People who want fame will do anything for publicity, right? Not always. The Mitrovica Rock School’s 110 students have shunned the media for the past two years, declining interview requests from dozens of reporters. When we did allow press inside the school, all but three students asked to stay unrecognizable. So what is this balancing act between fame and anonymity?
When lead singer Jelena was filmed by the BBC walking down the street on her way to the Rock School with a guitar strapped to her back, the glances of passers-by made her visibly uncomfortable. “Don’t worry,” I said, “they probably just think you’re shooting a music video.” “I wish…” she sighed.
In Europe’s most rigidly divided city, it’s not hard to get press attention. The frozen conflict that has persisted in Mitrovica between ethnic Serbs and Albanians since the end of the Kosovo conflict in 1999 keeps journalists coming, to cover the latest demonstration or outburst of violence and – yes – to write feel-good stories about young people brave enough to form a band with people from the other side.
But in Europe’s most divided city, having a mixed band is not something that gets you ahead. With ethnic nationalism as the mainstream culture on both sides, many consider having friends across the divide tantamount to treason. So understandably, talking on camera about being part of an inter-ethnic project is not high on most students’ wish lists.
This means that dealing with the press is a constant balancing act. Without publicity, we wouldn’t be able to raise the funds we need to keep the Rock School open. And without visibility, our impact would be limited to “just” those 700 youth who have gone through the school since we started in 2008. But too much press attention wears our students out. What self-respecting band gets asked “What do your parents think about you playing with people of a different ethnic group?” or “What do you think about the Brussels Agreement?” all the time, but never about their music? And a press report read by the wrong person is a real security risk.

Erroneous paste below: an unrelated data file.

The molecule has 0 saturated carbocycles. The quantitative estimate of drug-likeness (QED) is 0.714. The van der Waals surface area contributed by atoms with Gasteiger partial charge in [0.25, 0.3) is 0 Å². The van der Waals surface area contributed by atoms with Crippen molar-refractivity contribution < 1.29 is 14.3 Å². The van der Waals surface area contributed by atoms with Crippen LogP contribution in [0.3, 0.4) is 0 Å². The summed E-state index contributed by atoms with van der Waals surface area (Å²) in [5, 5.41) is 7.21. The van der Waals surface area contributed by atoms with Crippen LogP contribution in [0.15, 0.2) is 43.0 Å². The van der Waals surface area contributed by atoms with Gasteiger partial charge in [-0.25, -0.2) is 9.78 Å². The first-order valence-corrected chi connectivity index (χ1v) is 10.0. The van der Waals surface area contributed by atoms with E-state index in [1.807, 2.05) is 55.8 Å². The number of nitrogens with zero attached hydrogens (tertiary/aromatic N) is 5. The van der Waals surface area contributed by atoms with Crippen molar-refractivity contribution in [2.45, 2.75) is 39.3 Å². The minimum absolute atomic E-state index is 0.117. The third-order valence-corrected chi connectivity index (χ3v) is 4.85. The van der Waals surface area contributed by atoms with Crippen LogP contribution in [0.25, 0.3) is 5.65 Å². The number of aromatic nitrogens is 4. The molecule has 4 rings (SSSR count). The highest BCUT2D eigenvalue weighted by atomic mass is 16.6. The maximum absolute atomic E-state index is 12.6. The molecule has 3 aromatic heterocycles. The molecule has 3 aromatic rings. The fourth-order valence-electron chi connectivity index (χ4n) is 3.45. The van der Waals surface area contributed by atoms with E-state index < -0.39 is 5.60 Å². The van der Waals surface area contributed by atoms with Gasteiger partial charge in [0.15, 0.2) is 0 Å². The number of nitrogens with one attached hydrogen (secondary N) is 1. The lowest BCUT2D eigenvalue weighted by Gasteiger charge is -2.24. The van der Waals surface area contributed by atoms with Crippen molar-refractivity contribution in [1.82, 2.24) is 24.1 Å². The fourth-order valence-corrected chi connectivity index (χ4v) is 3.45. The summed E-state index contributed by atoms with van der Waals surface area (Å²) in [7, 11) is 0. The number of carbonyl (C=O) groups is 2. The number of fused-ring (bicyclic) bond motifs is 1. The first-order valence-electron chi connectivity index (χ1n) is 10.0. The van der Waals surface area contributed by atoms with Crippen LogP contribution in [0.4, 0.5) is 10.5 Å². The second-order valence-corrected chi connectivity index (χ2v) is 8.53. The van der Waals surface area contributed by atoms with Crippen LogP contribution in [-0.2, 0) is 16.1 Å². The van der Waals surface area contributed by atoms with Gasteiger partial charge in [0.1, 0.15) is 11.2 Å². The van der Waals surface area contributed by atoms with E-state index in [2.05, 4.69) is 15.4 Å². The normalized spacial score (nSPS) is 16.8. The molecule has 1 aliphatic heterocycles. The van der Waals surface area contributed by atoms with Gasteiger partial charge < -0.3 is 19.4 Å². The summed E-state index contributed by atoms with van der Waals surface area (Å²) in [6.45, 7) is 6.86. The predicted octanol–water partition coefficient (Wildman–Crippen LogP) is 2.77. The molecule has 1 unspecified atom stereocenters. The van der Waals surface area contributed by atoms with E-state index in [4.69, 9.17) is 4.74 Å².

Still, a few of our students see a shared interest in talking with the press: the Rock School gets publicity, the reporter gets his story, and they gain experience giving interviews, a skill they will need to get ahead as musicians. These students make it possible for us to agree to few reports per year with reporters who are willing to respect their limits.
As someone who has never had to consider her own safety beyond which route to take home at night, I respect these young people no end. Choosing your own path takes guts, and a thousand times so when this means breaking taboos and challenging the status quo.
Wendy Hassler-Forest co-founded the Mitrovica Rock School in 2008, working with local musicians and partners to gain community support. Wendy lived in Mitrovica for two years and now works from Belgrade, Serbia, as MwB’s Rock School Program Manager and Regional Representative.